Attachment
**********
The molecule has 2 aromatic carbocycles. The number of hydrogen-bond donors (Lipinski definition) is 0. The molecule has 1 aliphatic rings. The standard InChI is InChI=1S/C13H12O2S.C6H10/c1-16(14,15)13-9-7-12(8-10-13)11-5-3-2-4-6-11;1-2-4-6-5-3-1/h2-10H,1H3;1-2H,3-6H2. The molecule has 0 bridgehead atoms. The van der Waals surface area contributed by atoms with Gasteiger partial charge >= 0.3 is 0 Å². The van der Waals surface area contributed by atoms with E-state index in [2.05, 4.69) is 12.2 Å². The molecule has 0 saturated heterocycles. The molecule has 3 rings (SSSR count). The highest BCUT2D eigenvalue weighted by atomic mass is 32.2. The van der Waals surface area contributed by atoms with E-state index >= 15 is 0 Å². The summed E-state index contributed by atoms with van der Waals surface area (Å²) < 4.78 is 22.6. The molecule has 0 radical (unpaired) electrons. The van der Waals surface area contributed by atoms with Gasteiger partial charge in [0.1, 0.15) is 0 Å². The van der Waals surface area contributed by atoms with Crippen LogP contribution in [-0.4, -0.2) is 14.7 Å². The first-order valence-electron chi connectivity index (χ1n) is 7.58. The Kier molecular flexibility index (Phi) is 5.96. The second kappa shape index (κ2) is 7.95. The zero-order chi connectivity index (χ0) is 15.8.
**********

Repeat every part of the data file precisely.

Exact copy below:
The molecule has 2 aromatic carbocycles. The number of hydrogen-bond donors (Lipinski definition) is 0. The molecule has 1 aliphatic rings. The standard InChI is InChI=1S/C13H12O2S.C6H10/c1-16(14,15)13-9-7-12(8-10-13)11-5-3-2-4-6-11;1-2-4-6-5-3-1/h2-10H,1H3;1-2H,3-6H2. The molecule has 0 bridgehead atoms. The van der Waals surface area contributed by atoms with Gasteiger partial charge >= 0.3 is 0 Å². The van der Waals surface area contributed by atoms with E-state index in [2.05, 4.69) is 12.2 Å². The molecule has 0 saturated heterocycles. The molecule has 3 rings (SSSR count). The highest BCUT2D eigenvalue weighted by atomic mass is 32.2. The van der Waals surface area contributed by atoms with E-state index >= 15 is 0 Å². The summed E-state index contributed by atoms with van der Waals surface area (Å²) < 4.78 is 22.6. The molecule has 0 radical (unpaired) electrons. The van der Waals surface area contributed by atoms with Gasteiger partial charge in [0.1, 0.15) is 0 Å². The van der Waals surface area contributed by atoms with Crippen LogP contribution in [-0.4, -0.2) is 14.7 Å². The first-order valence-electron chi connectivity index (χ1n) is 7.58. The Kier molecular flexibility index (Phi) is 5.96. The second kappa shape index (κ2) is 7.95. The zero-order chi connectivity index (χ0) is 15.8.